To spare the economy from the pain of further interest rate hikes, the President should aggressively pursue anticompetitive conduct by companies in concentrated industries and ignore the guidance of neoliberals.
With an endless faith in markets to solve all problems, neoliberal economists are engaging in Olympic-level logical gymnastics to avoid blaming market power in the US economy for any portion of the current inflation levels. Despite the fact that firms with market power set prices and do so across successive time periods, inflation has no nexus whatsoever to market power—or so the seemingly monopoly-besotted neoliberal crowd tells us.
Per their telling, raising interest rates represents the only policy lever that the government has at its disposal to curb inflation. Higher interest rates will bring about a recession, which will shift inward the demand for goods and services, leading to lower prices. This is an admission of the sky-high economic costs of their preferred intervention. Even worse, the neoliberals’ plan is regressive, as workers, the most vulnerable economic actors in the economy, will bear the brunt of the pain, as they did with the Volcker Shock.
Indeed, for Larry Summers, the oft-quoted leader of the neoliberal tribe, workers deserve the blame for inflation. He recently told the Washington Post that there can’t be a “durable reduction in inflation without a meaningful reduction in wage growth,” implying that only by reducing wage growth will inflation come down. The problem with this diagnosis, however, lies with the fact that zero correlation exists between industry-level wage growth and industry-level inflation. And two studies, one by the Economic Policy Institute and another by the Institute for New Economic Thinking, estimate that the contribution to inflation from higher profit margins are between two and three times as large as that of higher nominal wages.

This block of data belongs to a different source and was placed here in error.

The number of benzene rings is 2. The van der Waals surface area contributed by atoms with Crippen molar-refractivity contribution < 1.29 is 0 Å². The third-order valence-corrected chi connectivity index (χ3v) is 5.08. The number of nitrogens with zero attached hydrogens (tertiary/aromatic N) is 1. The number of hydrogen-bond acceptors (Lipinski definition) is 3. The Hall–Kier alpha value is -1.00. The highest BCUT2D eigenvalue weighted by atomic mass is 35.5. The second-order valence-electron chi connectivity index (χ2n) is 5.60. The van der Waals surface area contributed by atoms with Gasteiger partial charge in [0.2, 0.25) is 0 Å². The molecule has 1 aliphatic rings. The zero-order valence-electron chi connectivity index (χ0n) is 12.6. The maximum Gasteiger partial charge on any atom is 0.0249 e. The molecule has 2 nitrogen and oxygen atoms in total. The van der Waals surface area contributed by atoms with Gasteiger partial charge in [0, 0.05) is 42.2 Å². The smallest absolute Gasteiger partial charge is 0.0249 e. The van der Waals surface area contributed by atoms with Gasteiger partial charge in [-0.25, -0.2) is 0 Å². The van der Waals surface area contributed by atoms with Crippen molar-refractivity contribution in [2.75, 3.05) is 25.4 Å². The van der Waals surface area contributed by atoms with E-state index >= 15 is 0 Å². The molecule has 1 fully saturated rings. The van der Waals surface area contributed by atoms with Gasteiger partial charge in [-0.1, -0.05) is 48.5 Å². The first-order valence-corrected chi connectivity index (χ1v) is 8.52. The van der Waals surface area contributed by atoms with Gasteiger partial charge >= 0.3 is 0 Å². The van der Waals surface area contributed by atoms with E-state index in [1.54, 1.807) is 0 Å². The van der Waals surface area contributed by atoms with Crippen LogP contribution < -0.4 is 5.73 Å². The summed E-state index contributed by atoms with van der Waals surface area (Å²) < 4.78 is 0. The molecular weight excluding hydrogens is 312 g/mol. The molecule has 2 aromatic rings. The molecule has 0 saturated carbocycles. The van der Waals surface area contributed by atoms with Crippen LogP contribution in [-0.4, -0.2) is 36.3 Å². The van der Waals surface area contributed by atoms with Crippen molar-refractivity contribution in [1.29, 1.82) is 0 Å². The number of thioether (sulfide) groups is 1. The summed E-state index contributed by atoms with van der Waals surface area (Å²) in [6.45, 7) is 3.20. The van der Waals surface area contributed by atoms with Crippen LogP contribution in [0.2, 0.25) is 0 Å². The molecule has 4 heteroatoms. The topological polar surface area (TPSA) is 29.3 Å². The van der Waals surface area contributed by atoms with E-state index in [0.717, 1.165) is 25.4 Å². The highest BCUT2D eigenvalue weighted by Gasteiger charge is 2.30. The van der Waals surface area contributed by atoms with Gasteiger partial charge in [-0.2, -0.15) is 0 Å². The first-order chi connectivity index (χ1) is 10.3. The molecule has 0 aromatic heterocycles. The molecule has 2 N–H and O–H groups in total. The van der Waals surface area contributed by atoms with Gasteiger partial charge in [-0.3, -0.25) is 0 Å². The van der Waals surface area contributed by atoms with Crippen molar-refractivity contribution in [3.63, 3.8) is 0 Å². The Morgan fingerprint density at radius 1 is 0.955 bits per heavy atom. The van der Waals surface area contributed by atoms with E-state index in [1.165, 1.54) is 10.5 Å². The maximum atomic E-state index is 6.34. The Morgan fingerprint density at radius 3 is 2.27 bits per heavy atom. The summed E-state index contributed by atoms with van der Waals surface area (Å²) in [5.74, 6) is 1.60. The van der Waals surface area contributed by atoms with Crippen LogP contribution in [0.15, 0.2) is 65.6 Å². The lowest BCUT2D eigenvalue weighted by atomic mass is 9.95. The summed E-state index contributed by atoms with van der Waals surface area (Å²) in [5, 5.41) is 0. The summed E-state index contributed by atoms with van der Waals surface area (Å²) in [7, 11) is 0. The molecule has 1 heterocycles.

To see the clear nexus between inflation and market power, consider the pharmaceutical industry. Patent protection permits pharmaceuticals to command monopoly power—the ultimate form of pricing power. According to a new study in the Journal of American Medical Association, average prices for newly marketed prescription drugs in the United States grew by 20 percent per year from 2008 to 2021, outpacing the one-to-three percent inflation of other health care services over the same period. These price hikes clearly reflect manufacturers’ pricing power, as drug prices escalate upon annual renegotiations with pharmacy benefit managers. And these annual price hikes directly contribute to the Consumer Price Index (CPI).
Or take oil refineries, another industry beset with market power. Refineries have been consolidated into the hands of a few firms, with Saudi Aramco extending its (upstream) oil production power into (downstream) refineries in China, Japan, Indonesia, and South Korea. When an industry is cartelized, suppliers can coordinate on capacity reductions. According to The Economist, refining capacity has plunged by three million barrels per day since the start of the pandemic. Raising prices over competitive levels by restricting output, or in this case capacity, is the very essence of market power. (David Dayen has a terrific new piece explaining how the capacity drawdown among refineries occurred via consolidation.) It should be no surprise, then, that oil-refining margins from 2017 through 2021 hovered around $10 per barrel, but have shot to a staggering $60 per barrel in 2022. These price hikes have resulted in record-high prices for gas at the pumps, which when stacked across periods, generates inflation and also contributes directly to CPI.